October 30, 2009

Police department’s first woman captain retiring

by Pete Rosenbery

Kay Doan

CARBONDALE, Ill. -- After more than 29 years with the Southern Illinois University Carbondale Department of Public Safety, Capt. Kay W. Doan is preparing to leave the profession she always wanted to be part of.

For Doan, whose last day is Saturday, Oct. 31, the opportunity to be in law enforcement for nearly three decades is “as fulfilling a career as it could have possibly been.”

Doan is retiring as captain, the second-highest position within the department, and the first woman in the department’s history to hold the rank. As captain, she oversaw the department’s patrol division, investigations unit and telecommunications operations.

Doan’s goal, dating back to high school in Salem, was to be a police officer and help people.

Although few women were part of law enforcement at the time, Doan, a native of Salem, had no qualms about what she wanted to be even while in high school. She earned an associate degree from Olney Central College, and then a bachelor’s degree in administration of justice from SIUC in 1980.

“That was all I ever wanted to do,” Doan said. “I never thought I would rise through the ranks and retire as a captain. I always wanted to be a police officer. I liked the fact that it was something different every day, and I was able to work different shifts.”

Department of Public Safety Director Todd D. Sigler said law enforcement remains largely a male-dominated environment, but that Doan’s success, professionalism and leadership in the department are a credit to her.

“She’s been a role model for some of the other female officers as well as the male officers,” he said. “She is reliable and dependable, and a nice complement to my style and my areas of expertise.”

Catherine A. Hagler, the University’s executive director of administration, said she is “extremely honored” to work with Doan, whom Hagler said will be “sorely missed.”

“She has consistently proven herself to be professional, knowledgeable and to have the University’s overall best interest in every decision that she made,” Hagler said. “She represented the University and the Department of Public Safety well. It will be difficult to find someone with her qualities and expertise.”

Hagler also noted Doan’s success while working in a primarily male-dominated profession, which features unconventional hours and often times stressful conditions. If you asked Doan about it, the response will be “she was just doing her job,” Hagler said.

The University has come to “rely on her 29 years of expertise, historical knowledge, professionalism and her ability to remain calm in very stressful situations,” Hagler said. “She performs her duties in a humble manner. She possesses a great team spirit and is a great role model to those she supervises.”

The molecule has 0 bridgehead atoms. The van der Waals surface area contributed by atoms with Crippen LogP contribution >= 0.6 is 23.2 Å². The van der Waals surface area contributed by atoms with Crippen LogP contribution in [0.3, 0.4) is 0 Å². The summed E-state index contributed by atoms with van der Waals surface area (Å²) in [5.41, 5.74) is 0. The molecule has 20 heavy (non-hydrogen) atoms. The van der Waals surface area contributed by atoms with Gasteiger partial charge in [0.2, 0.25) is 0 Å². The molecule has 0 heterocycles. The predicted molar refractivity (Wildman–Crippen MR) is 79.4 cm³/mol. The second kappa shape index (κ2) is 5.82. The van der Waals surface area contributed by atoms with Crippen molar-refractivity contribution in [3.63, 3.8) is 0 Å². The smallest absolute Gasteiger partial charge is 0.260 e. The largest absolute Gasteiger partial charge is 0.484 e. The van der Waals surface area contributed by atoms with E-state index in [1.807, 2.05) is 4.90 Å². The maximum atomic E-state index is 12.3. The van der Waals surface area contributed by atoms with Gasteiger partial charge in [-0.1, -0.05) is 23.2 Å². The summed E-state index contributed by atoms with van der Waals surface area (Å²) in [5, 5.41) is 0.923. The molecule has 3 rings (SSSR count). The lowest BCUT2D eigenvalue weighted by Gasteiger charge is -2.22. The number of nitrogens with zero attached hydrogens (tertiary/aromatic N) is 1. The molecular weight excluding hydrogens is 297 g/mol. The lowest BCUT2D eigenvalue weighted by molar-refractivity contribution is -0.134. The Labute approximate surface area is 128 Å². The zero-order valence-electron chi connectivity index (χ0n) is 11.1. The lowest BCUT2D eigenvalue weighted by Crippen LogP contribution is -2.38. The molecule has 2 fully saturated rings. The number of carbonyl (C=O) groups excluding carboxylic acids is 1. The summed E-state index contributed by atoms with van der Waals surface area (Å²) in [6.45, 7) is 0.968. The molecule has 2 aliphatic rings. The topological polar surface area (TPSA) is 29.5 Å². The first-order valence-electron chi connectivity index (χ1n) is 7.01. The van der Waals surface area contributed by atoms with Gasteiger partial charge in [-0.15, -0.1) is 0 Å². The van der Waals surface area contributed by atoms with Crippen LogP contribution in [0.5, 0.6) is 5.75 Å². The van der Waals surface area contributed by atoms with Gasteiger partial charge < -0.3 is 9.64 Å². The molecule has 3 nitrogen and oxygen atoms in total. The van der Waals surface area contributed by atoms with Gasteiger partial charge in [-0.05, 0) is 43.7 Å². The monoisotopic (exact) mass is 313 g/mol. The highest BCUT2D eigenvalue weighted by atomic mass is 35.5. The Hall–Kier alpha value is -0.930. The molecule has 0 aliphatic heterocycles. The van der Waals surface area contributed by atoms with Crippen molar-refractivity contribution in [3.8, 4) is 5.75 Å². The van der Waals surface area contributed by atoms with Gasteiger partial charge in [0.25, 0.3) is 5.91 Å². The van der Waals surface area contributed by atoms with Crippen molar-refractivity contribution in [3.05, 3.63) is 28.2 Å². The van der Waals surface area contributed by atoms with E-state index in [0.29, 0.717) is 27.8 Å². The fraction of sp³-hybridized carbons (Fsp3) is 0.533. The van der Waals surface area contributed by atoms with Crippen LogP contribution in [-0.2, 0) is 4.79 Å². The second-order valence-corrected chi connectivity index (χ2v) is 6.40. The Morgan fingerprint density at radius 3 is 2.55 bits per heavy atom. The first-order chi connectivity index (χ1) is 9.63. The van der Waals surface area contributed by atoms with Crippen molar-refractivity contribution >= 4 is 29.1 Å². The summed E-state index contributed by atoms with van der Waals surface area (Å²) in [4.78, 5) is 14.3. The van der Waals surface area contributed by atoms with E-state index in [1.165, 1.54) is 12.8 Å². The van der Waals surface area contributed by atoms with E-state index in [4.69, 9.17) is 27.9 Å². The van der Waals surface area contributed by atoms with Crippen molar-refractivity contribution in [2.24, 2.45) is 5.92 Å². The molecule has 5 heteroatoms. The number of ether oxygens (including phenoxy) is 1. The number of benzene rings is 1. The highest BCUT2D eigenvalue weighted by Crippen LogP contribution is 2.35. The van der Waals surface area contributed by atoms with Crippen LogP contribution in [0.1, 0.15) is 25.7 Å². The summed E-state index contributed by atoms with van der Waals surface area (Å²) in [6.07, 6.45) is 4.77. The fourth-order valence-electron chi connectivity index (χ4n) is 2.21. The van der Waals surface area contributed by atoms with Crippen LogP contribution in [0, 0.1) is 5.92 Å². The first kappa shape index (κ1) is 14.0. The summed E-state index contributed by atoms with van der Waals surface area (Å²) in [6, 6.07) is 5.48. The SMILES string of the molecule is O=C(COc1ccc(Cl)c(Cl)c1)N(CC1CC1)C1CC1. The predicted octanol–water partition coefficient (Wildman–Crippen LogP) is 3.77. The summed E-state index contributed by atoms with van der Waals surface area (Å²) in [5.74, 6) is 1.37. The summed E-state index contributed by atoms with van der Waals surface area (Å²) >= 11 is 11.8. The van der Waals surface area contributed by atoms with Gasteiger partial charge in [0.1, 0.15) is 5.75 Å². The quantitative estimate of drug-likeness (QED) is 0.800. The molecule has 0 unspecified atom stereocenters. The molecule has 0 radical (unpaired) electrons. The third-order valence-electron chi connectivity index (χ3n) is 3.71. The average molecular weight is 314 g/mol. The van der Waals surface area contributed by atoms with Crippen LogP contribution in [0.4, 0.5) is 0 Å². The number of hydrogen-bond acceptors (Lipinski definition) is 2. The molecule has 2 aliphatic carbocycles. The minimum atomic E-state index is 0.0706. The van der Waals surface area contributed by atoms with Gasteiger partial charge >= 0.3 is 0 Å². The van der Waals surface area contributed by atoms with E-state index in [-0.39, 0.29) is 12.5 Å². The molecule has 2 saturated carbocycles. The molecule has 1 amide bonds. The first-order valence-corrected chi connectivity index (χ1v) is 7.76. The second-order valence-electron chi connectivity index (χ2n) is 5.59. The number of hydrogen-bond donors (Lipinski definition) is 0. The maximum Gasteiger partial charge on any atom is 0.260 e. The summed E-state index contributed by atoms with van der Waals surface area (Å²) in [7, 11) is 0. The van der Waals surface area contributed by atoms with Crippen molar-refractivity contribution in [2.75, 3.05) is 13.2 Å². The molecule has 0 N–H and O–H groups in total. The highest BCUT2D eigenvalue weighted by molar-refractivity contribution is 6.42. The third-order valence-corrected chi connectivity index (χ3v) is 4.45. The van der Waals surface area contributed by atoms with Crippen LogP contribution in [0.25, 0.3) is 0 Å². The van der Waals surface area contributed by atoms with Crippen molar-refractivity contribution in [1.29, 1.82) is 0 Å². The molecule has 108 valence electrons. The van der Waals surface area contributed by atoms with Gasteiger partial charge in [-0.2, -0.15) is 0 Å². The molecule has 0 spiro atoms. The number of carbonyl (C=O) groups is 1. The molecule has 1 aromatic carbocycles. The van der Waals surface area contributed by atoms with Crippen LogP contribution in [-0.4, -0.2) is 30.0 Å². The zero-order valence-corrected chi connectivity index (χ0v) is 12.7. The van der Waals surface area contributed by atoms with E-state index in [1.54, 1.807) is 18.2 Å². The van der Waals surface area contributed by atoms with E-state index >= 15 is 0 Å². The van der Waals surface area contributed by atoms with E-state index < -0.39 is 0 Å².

Doan started her career at SIUC working as a telecommunications operator in August 1980, after starting as an extra-help telecommunicator in June 1980. She became a police officer in September 1983, a sergeant in September 1988, lieutenant in April 1989, and captain in December 2004. Doan also served as the department’s interim director on two different occasions.

When she was hired, the University already had five female police officers in the department, “which probably made it easier for me,” Doan said.

“The University was at the forefront of hiring female officers,” Doan said. “There were many cities that didn’t have female police officers.”

Doan believes most departments now realize that females can do the same jobs as male police officers.

The technological changes in law enforcement the past three decades are readily apparent. In-car computers have replaced hand-written or typewritten reports and Polaroid photos gave way to digital cameras and live-scan fingerprint machines.

But being an effective police officer still comes down to utilizing good investigative techniques, and “getting out and meeting the people who we serve,” Doan said.

She emphasizes the importance of officers developing relationships with faculty, staff and students through foot patrols in buildings and areas throughout campus. Being visible and accessible are important, and while feedback might not be immediate, foot patrols in the academic and housing areas are noticed, she said.

“It’s easy to do on a college campus,” she said. “People notice it and they appreciate it.”

Doan said when she was on patrol, enforcement was secondary “to getting out and walking the foot patrol and getting to know the people who work on campus.”

“If you get to know people who work on campus, you have a greater likelihood that they may share some information with you. You stop in and they may say, ‘Hey, I saw this going on.’ They may not pick up the telephone and call you.”

Doan, who lives in Carterville with her children Ryan and Lauren, concedes she’s leaving with mixed emotions. Some officers, including Sigler, Lt. Harold Tucker, and Officer David Jennings, have been with the department about as long as she has.

“I’m certainly going to miss the people I’ve worked with and I’m going to miss the job,” she said. “It’s been fun, rewarding and certainly something different happens every day. But I look forward to the extra time I have to spend with my children. It will afford me some extra time and they will get to do some things that they haven’t been able to do before because of my work schedule. I look forward to that.”